By Kate Teves
The gods/algorithms of Amazon delivered another winner last week. It involved one actor who annoys me, one actor who used to annoy me, one actress who annoys me, and one actor I adore. Oh, and it almost involved an actor that everyone adores, myself included. Let’s get started.
Don’t Worry, He Won’t Get Far On Foot tells the real-life story of cartoonist John Callahan. The title of the film, poorly chosen though it may be, comes from one of Callahan’s cartoons. (Why couldn’t they just call it Callahan?)
In his youth, Callahan was a reckless alcoholic headed nowhere right. One day his life as he knew it shattered to pieces when a drunk friend plowed their car into a utility pole at 90 miles an hour. Callahan, aged 21 years old, became a quadriplegic (his friend walked away—unscathed on the outside, ruined on the inside).
After the accident, Callahan continued to drink, trying and failing to find any purpose in his new life. But one day, after what the film describes as a kind of epiphany or vision, he stopped entirely. Almost simultaneously, a new passion for comics took off. He used a whisper of movement in his shoulder to maneuver his arm just enough to push a pen across a notebook. Shortly thereafter he began publishing in the local paper.
The comics often poked fun at disability, flying in the face of America’s rising PC culture. They were met with plenty of hate mail, but enough people recognized that Callahan’s art was ironically working to elevate the status of disabled people. He depicted the blind, the deaf, the handicapped, the paralyzed, and the amputated people as complex human beings, capable of humor and self-awareness.
There are some surprisingly bad editing problems in this Gus Van Sant-directed film which will annoy some film buffs. But if you can overlook them and focus on some great acting, some great directing, and a hell of a life, then you’ll do just fine.
Some have criticized the film for making such a big deal out of Callahan’s recovery and ignoring his progression as an artist, his portraiture, his songwriting, his education, and so on. Myopia is a problem in any 90-minute project, so instead of griping, start a GoFundMe for a sequel. I’d love to see one.
Finally, some have criticized the project for casting an able-bodied actor in this role. I think even Callahan would laugh at that critique.
The actor who annoys me:
It’s hard not to get annoyed at someone who announces they are “retiring” from acting, as if acting is a career like, say, potato farming or coal mining. And when Joaquin Phoenix announced this a few years ago, I just wanted to slap his SXSW face and send him back to Marfa.
This week, friends have expressed shock when I’ve uttered my overall anti-Joaquin stance. They have all protested by mentioning his role in Gladiator. Well, I thought that movie was dumb. So.
And his brilliant performance as Johnny Cash notwithstanding, Mr. Phoenix has to work hard to win me over in his films.
And win-me-over he did. He was cast in the lead role of John Callahan, and he brought a terrific combination of frustration, humor, charm, and anger.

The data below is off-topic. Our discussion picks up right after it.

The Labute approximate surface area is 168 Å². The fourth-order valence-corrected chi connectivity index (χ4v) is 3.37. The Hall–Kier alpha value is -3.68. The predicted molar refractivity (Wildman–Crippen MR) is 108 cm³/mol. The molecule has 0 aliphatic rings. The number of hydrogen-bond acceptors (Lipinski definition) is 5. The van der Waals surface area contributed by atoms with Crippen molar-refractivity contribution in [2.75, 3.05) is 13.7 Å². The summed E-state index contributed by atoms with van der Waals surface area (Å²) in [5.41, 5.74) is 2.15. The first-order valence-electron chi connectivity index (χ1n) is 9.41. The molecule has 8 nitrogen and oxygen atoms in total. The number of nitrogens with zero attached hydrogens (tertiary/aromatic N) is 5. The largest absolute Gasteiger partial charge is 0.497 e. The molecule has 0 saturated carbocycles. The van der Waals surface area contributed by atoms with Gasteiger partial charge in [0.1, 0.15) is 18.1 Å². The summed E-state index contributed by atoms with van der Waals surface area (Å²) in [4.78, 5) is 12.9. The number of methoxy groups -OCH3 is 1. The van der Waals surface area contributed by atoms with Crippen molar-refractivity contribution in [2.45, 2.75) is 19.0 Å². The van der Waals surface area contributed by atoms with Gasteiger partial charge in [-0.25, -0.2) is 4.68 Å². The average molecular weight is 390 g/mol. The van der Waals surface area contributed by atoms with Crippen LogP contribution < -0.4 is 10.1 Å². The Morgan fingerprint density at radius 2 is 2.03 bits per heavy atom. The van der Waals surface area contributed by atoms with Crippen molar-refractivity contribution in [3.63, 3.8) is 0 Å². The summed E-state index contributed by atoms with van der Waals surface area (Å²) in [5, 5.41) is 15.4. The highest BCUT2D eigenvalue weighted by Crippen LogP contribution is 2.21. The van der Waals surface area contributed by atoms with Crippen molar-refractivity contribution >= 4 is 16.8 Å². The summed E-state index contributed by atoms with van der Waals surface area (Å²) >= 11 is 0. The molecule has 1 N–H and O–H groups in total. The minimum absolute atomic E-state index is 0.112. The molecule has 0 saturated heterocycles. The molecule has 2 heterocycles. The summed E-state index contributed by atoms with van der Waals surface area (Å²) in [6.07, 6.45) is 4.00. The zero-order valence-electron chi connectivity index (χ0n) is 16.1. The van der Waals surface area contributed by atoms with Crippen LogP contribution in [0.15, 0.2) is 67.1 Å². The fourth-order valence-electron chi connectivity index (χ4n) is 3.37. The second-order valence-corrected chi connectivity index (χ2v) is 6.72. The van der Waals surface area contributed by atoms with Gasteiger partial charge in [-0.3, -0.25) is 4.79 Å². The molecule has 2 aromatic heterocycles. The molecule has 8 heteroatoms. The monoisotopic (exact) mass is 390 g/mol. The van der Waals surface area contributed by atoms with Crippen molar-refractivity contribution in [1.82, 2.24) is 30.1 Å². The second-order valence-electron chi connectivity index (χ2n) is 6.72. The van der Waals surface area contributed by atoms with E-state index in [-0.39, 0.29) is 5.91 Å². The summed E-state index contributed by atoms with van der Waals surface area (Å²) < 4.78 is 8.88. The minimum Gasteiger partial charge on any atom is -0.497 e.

The actor who used to annoy me:
For years this guy has reminded me of a permanent 7th grader who could recite every episode of Beavis and Butthead, but who would faint at the prospect of actually holding a conversation, much less a door.
And even though School of Rock was one of the most delightful movies of all time, he played this same annoying archetype for much of the film.
In Don’t Worry…, he plays the man who slams the car that forever changes Callahan’s life. There is a particularly poignant scene when Callahan visits him twenty years later, and Black does a beautiful job portraying the tragic, complicated emotions of a character racked by guilt.
The actress who annoys me:
I’ve always found people to be more interesting when they use facial muscles. Strange, I know. So stiff-as-a-board Rooney Mara has not, typically, been one of my favorites. But in this movie, she was darling, perhaps because she was playing an Icelandic (?) flight attendant, and the icy thing worked for her.
It is not clear, however, whether her character really needed to be included in this film. For the sake of tightening the story, the editors probably could have cut her out entirely, but it was nice to imagine - truthfully or not - that Callahan found a fulfilling love life after his accident.
The actor I adore:
Jonah Hill was introduced to America as a comedic actor, and to a certain extent he is introduced in this film as a comedic actor too.
But as in other projects, his more serious moments steal the show. He is outstanding as Callahan’s sponsor and friend, and the chemistry between Hill and Phoenix is enough to make you want to sign up for a road trip with them…to, say, Marfa.
The actor everyone adores who isn’t in the film:
Twenty years ago, Robin Williams read Callahan’s autobiography and was so moved that he wanted to write a script with Gus Van Sant and play the lead role of Callahan. He began some drafts but after Callahan died abruptly in 2010, the project fell by the wayside.
While Williams certainly brought marvelous complexity to his roles, it feels like a shameful waste of the imagination to spend too much time wondering how his portrayal would have been different. Phoenix’s execution is brilliant, with a dark recklessness that feels authentic to the character.
5 out of 5 slices!
5 out of 5 slices!